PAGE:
Regan promises ‘no surprises’ in EPA’s administration of the RFS

By Erin Voegele | February 03, 2021

Michael Regan, President Biden’s nominee to serve as administrator of the U.S. EPA, said the Renewable Fuel Standard will be a priority for the new administration and stressed agriculture will have a seat at the table when it comes to Biden’s climate objectives during his Feb. 3 appearance before the Senate Committee on Environment and Public Works.

“You have my commitment that we will take a look at the RFS program and we will introduce some transparency into that program,” he told committee members. “We will let science lead us and we will follow the letter of the law as it was intended for that program. President Biden has not been shy that agriculture will have a seat at the table as we tackle climate, and he’s been specifically focused on biofuels and advanced biofuels. One of the first conversations I had upon my nomination was reaching out to [Agriculture Secretary nominee] Tom Vilsack to talk about how we can partner together to pursue these efforts, so you have my commitment in this area.”

Regarding small refinery exemptions (SREs), Regan committed to fully following the law and being fully transparent. “I’m not sure that either side understands how these decisions were arrived to,” he said in reference to past SREs, and assured members of the committee that the EPA, under his leadership, will use a deliberate process to evaluate SRE petitions and communicate with Congress so that lawmakers understand the decisions that are made.

Regan also expressed understanding that many elements of the RFS program need the attention of the EPA. “RFS is definitely a priority for this administration,” he said. “I recognize that there will be a number of things sitting on the desk if I’m fortunate enough to be confirmed.” He said he wants to sit down with EPA staff and legal council to evaluate components of the program that are caught up in litigation. He stressed that more transparency is needed in the program, and that he needs to find out more about past decisions that have been made, and work to ensure that the latest science formed the basis for those decisions. “We plan to do a thorough review of all the decisions that fit under the umbrella of the RFS, but we don’t plan to do that without consultation with you and with other stakeholder that will be impacted by these decisions,” he told the committee members. “What I can promise you is we will take a no surprises approach. We will be extremely transparent, we will be forthcoming with the science and the data and the legal determinations that we come to in order to make those decisions, and we’ll share those decisions with you.”

When asked specifically about the immense backlog of pathway applications currently pending under the RFS, Regan committed to spending time with his staff looking at that backlog and working on a process of efficiency so the agency can make up for lost time. He also discussed the importance of protecting the integrity of renewable identification numbers (RINs) used for RFS compliance.

Regan also fielded questions on a wide variety of other EPA programs during the hearing, including carbon capture and storage (CCS), the Clean Power Plan and ACE rule, and fuel efficiency standards.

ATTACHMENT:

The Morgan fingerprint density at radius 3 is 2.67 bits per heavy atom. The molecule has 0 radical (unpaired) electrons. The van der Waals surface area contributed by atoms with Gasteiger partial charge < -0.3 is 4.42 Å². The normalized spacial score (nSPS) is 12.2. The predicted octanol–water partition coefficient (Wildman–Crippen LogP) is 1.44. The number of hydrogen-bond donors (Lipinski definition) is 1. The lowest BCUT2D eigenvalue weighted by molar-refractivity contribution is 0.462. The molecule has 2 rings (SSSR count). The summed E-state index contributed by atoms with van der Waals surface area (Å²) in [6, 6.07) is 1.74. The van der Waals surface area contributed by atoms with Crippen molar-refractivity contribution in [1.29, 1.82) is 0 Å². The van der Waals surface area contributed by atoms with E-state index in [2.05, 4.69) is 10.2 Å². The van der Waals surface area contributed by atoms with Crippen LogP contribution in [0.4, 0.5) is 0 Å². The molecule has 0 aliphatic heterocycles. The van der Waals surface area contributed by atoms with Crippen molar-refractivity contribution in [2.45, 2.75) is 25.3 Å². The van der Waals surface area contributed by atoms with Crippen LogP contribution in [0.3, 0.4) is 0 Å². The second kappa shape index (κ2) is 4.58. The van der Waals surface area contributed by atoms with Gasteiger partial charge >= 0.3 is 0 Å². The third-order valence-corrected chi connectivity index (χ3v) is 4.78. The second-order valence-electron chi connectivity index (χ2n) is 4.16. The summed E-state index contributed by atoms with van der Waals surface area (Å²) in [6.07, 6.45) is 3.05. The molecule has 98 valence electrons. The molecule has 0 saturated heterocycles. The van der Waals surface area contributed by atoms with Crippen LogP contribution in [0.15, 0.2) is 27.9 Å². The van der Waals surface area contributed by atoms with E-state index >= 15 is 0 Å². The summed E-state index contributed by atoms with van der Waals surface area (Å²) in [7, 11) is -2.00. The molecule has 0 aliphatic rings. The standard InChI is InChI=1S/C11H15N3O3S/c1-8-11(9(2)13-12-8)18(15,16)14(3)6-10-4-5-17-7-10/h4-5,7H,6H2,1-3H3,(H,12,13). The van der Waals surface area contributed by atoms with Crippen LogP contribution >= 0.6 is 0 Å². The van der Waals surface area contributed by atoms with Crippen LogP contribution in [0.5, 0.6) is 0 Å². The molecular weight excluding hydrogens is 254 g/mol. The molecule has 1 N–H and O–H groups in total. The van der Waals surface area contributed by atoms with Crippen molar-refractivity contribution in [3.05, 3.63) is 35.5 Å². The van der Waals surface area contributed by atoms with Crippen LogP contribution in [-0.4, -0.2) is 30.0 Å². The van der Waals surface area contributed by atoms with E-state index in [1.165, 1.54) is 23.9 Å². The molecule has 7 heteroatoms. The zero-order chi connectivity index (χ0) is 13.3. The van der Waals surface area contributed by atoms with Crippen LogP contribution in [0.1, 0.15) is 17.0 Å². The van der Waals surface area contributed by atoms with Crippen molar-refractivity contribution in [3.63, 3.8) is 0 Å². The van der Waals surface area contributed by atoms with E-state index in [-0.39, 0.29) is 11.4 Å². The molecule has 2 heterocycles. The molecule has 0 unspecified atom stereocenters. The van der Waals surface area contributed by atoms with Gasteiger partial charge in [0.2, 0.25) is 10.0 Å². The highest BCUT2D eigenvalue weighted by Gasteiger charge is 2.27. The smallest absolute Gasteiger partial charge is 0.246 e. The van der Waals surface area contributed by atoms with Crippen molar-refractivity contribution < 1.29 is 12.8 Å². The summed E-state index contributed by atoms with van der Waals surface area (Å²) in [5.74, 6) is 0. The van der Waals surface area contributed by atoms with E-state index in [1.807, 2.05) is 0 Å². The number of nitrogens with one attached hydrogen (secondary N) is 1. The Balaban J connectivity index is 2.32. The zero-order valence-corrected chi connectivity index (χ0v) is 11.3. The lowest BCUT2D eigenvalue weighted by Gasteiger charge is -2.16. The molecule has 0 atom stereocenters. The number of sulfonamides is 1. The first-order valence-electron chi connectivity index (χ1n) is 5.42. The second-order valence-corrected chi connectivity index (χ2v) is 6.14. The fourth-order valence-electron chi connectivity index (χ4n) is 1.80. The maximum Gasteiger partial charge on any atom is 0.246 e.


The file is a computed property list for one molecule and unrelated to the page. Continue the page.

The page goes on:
He said the agency will look at the plans for both the CPP and ACE Rule and said there is a significant opportunity for the EPA to start with a clean slate and find the best way to move forward. He also stressed it will be important to convene all parties relevant to the discussion, think about how to harness the power and authority of the Clean Air Act in concert with major investments that should be made government-wide and the input from those who will be impacted by any potential actions the agency takes—whether through a rulemaking or voluntary program. As part of its process, Regan said the EPA will look at and determine the commercial viability of CCS. One of the benefits of starting fresh, he said, is the ability to incorporate the enormous strides in technological advancements that have been made over the past few years, including those related to CCS.

The American Coalition for Ethanol is encouraging ethanol advocates to utilize the confirmation process as an opportunity to engage their senators on ethanol issues that they can raise in front of nominees. “If confirmed as EPA Administrator, Mr. Regan inherits a long list of unfinished business with respect to the Renewable Fuel Standard (RFS),” said Brian Jennings, CEO of ACE. “We are grateful for Senators Tammy Duckworth (D-IL), Joni Ernst (R-IA) and others for raising our priorities with Mr. Regan, and we appreciate his commitments to ‘fully follow the law,’ ‘apply the latest science,’ and provide greater ‘transparency’ about the decisions EPA makes regarding ethanol and the RFS.

“We also appreciate Mr. Regan acknowledging agriculture and biofuel will have a seat at the table in climate discussions,” Jennings continued. “According to the latest science, corn ethanol reduces greenhouse gas emissions by approximately 50 percent compared to gasoline. There’s obviously a lot of emphasis on the role electric vehicles will play in our future, but most experts agree net-zero emissions by mid-century is impossible without increased reliance on low carbon fuels such as ethanol.”

A full replay of the hearing is available on the Senate Committee on Environment and Public Works website

 

 

 
 
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